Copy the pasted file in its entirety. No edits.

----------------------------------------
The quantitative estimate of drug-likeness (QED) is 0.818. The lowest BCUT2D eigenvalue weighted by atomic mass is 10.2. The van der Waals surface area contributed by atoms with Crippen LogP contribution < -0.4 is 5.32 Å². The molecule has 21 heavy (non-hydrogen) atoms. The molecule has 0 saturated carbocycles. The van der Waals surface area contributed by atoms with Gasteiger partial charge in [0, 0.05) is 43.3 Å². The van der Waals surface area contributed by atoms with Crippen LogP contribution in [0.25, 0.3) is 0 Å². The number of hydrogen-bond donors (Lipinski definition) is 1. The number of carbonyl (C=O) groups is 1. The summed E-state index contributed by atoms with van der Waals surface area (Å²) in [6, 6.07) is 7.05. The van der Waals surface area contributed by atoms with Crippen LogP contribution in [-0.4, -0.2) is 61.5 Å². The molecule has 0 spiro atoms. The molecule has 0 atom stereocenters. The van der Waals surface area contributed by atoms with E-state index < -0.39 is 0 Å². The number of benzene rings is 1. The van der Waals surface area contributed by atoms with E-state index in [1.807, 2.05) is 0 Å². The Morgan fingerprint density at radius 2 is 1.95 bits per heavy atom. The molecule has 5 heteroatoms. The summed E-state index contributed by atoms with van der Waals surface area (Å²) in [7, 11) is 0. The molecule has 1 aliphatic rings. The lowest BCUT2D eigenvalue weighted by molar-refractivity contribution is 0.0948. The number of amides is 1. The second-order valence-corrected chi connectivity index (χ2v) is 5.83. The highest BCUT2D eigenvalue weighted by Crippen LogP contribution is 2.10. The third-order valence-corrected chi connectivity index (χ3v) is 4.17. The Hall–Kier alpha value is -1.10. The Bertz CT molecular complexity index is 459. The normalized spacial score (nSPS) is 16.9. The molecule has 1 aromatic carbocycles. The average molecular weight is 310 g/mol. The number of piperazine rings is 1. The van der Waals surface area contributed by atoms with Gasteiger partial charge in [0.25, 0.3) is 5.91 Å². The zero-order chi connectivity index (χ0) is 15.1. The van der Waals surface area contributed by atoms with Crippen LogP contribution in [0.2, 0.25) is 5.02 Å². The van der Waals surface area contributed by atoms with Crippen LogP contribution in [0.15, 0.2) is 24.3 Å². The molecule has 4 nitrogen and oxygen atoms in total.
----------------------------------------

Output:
The quantitative estimate of drug-likeness (QED) is 0.818. The lowest BCUT2D eigenvalue weighted by atomic mass is 10.2. The van der Waals surface area contributed by atoms with Crippen LogP contribution < -0.4 is 5.32 Å². The molecule has 21 heavy (non-hydrogen) atoms. The molecule has 0 saturated carbocycles. The van der Waals surface area contributed by atoms with Gasteiger partial charge in [0, 0.05) is 43.3 Å². The van der Waals surface area contributed by atoms with Crippen LogP contribution in [0.25, 0.3) is 0 Å². The number of hydrogen-bond donors (Lipinski definition) is 1. The number of carbonyl (C=O) groups is 1. The summed E-state index contributed by atoms with van der Waals surface area (Å²) in [6, 6.07) is 7.05. The van der Waals surface area contributed by atoms with Crippen LogP contribution in [-0.4, -0.2) is 61.5 Å². The molecule has 0 spiro atoms. The molecule has 0 atom stereocenters. The van der Waals surface area contributed by atoms with E-state index < -0.39 is 0 Å². The number of benzene rings is 1. The van der Waals surface area contributed by atoms with E-state index in [1.807, 2.05) is 0 Å². The Morgan fingerprint density at radius 2 is 1.95 bits per heavy atom. The molecule has 5 heteroatoms. The summed E-state index contributed by atoms with van der Waals surface area (Å²) in [7, 11) is 0. The molecule has 1 aliphatic rings. The lowest BCUT2D eigenvalue weighted by molar-refractivity contribution is 0.0948. The number of amides is 1. The second-order valence-corrected chi connectivity index (χ2v) is 5.83. The highest BCUT2D eigenvalue weighted by Crippen LogP contribution is 2.10. The third-order valence-corrected chi connectivity index (χ3v) is 4.17. The Hall–Kier alpha value is -1.10. The Bertz CT molecular complexity index is 459. The normalized spacial score (nSPS) is 16.9. The molecule has 1 aromatic carbocycles. The average molecular weight is 310 g/mol. The number of piperazine rings is 1. The van der Waals surface area contributed by atoms with Gasteiger partial charge in [0.25, 0.3) is 5.91 Å². The zero-order chi connectivity index (χ0) is 15.1. The van der Waals surface area contributed by atoms with Crippen LogP contribution in [0.2, 0.25) is 5.02 Å². The van der Waals surface area contributed by atoms with Crippen LogP contribution in [0.15, 0.2) is 24.3 Å². The molecule has 4 nitrogen and oxygen atoms in total.